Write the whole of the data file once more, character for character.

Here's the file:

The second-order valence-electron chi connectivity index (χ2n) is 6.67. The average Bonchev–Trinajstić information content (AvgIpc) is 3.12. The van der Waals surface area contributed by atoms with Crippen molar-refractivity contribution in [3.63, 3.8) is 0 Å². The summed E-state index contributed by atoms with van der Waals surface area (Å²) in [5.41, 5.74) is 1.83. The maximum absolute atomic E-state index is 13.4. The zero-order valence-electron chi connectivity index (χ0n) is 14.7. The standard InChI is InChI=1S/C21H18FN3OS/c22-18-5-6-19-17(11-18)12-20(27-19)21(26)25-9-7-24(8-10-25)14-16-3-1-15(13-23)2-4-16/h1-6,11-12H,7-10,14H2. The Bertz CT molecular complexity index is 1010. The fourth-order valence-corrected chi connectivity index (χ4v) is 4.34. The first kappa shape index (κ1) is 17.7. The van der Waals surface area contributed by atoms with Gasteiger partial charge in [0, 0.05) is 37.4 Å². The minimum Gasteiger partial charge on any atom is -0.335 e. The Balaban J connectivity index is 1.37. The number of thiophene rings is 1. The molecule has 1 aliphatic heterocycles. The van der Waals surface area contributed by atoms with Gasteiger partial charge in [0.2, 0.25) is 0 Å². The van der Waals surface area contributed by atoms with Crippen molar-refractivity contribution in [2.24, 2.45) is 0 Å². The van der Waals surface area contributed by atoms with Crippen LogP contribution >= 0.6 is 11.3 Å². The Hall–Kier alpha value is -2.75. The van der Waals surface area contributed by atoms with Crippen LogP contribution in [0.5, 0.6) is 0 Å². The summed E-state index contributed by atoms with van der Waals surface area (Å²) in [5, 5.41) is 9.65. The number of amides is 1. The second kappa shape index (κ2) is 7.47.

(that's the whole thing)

The second-order valence-electron chi connectivity index (χ2n) is 6.67. The average Bonchev–Trinajstić information content (AvgIpc) is 3.12. The van der Waals surface area contributed by atoms with Crippen molar-refractivity contribution in [3.63, 3.8) is 0 Å². The summed E-state index contributed by atoms with van der Waals surface area (Å²) in [5.41, 5.74) is 1.83. The maximum absolute atomic E-state index is 13.4. The zero-order valence-electron chi connectivity index (χ0n) is 14.7. The standard InChI is InChI=1S/C21H18FN3OS/c22-18-5-6-19-17(11-18)12-20(27-19)21(26)25-9-7-24(8-10-25)14-16-3-1-15(13-23)2-4-16/h1-6,11-12H,7-10,14H2. The Bertz CT molecular complexity index is 1010. The fourth-order valence-corrected chi connectivity index (χ4v) is 4.34. The first kappa shape index (κ1) is 17.7. The van der Waals surface area contributed by atoms with Gasteiger partial charge in [0, 0.05) is 37.4 Å². The minimum Gasteiger partial charge on any atom is -0.335 e. The Balaban J connectivity index is 1.37. The number of thiophene rings is 1. The molecule has 1 aliphatic heterocycles. The van der Waals surface area contributed by atoms with Gasteiger partial charge in [0.2, 0.25) is 0 Å². The van der Waals surface area contributed by atoms with Crippen molar-refractivity contribution in [2.24, 2.45) is 0 Å². The van der Waals surface area contributed by atoms with Crippen LogP contribution >= 0.6 is 11.3 Å². The Hall–Kier alpha value is -2.75. The van der Waals surface area contributed by atoms with Crippen LogP contribution in [0.5, 0.6) is 0 Å². The summed E-state index contributed by atoms with van der Waals surface area (Å²) in [5, 5.41) is 9.65. The number of amides is 1. The second kappa shape index (κ2) is 7.47.